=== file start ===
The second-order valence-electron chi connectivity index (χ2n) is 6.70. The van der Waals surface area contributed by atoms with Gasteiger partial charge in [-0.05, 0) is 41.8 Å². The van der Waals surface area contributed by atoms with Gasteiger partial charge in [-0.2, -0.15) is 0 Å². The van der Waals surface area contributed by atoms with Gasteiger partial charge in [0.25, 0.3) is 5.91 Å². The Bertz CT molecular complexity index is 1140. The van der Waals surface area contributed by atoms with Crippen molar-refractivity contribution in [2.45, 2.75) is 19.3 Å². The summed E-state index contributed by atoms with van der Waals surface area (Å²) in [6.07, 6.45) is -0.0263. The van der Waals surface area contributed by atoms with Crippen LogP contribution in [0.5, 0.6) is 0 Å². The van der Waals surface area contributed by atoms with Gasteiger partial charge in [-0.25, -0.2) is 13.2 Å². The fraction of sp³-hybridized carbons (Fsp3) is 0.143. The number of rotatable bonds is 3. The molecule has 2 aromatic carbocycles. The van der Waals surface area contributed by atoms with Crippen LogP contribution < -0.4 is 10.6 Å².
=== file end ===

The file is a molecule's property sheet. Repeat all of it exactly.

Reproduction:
The second-order valence-electron chi connectivity index (χ2n) is 6.70. The van der Waals surface area contributed by atoms with Gasteiger partial charge in [-0.05, 0) is 41.8 Å². The van der Waals surface area contributed by atoms with Gasteiger partial charge in [-0.2, -0.15) is 0 Å². The van der Waals surface area contributed by atoms with Gasteiger partial charge in [0.25, 0.3) is 5.91 Å². The Bertz CT molecular complexity index is 1140. The van der Waals surface area contributed by atoms with Crippen molar-refractivity contribution in [2.45, 2.75) is 19.3 Å². The summed E-state index contributed by atoms with van der Waals surface area (Å²) in [6.07, 6.45) is -0.0263. The van der Waals surface area contributed by atoms with Crippen LogP contribution in [0.5, 0.6) is 0 Å². The van der Waals surface area contributed by atoms with Gasteiger partial charge in [-0.25, -0.2) is 13.2 Å². The fraction of sp³-hybridized carbons (Fsp3) is 0.143. The number of rotatable bonds is 3. The molecule has 2 aromatic carbocycles. The van der Waals surface area contributed by atoms with Crippen LogP contribution < -0.4 is 10.6 Å².